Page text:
Several years back, when I was a munchkin – okay not really, there was new trend called Boot from SAN. This trend continues today. I hopped on that bandwagon quickly when UCS released and the ability to use Service Profiles with Boot from SAN was a brilliant way of being able to recover server environments in a hurry, and even automatically, when a server failed. This was High Availability at its finest.
Then, I started thinking about it. In doing so, I realized that the base reasoning for Boot from SAN, in most environments these days, is not necessary anymore. The ability abstract the server OS install from the underlying hardware for HA purposes, in my opinion, is the primary reason for Boot from SAN. Now, if you know me, you will understand that I have stated for a while now that unless you are doing something weird – like using a dongle in your environment – there are very cases where you cannot virtualize all your systems. If you can virtualize (the right way), then you have high availability built in – so why do you need that twice? You don’t.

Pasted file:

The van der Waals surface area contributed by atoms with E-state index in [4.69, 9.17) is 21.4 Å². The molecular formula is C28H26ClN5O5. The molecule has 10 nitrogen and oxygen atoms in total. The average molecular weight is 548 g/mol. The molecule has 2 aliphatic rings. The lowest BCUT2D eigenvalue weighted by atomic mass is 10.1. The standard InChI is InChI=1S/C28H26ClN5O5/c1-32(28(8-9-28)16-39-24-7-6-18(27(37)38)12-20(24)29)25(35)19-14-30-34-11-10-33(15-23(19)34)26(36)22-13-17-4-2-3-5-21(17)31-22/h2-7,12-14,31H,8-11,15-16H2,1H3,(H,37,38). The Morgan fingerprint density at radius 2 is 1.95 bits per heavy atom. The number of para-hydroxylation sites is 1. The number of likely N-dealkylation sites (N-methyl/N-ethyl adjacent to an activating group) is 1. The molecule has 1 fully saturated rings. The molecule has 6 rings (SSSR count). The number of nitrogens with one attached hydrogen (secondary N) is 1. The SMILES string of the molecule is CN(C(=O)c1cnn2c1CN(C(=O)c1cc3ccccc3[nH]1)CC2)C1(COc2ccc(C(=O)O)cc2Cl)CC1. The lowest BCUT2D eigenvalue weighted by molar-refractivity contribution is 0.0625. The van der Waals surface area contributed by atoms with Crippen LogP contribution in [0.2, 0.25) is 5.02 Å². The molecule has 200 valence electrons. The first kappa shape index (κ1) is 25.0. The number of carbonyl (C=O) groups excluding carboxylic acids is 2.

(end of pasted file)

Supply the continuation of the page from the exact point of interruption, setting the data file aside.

This leads to my biggest pain point with Boot from SAN, migrations from SAN to SAN. It is just plain painful and time consuming. Imagine pulling your toenails out of one foot, and having them moved to the other foot. It just does not work. This is the same as moving a Boot LUN from SAN to SAN unless you own expensive migration tools, and are willing to go through the extra effort and hassle. Without the tools, you need to:
Whereas, if you are local disk boot, you just attach the new SAN and VMotion the virtual machines. Quick, fast, easy-ish.
Now, I will admit that there are a few cases where Boot from SAN may be useful – where you are not running a hypervisor or a good one anyway –but if that is the case, perhaps you should rethink that as well. If you don’t believe me that you you can virtualize almost any, if not all, servers in your environment – reach out. I would be happy to be proven wrong – but I won’t be.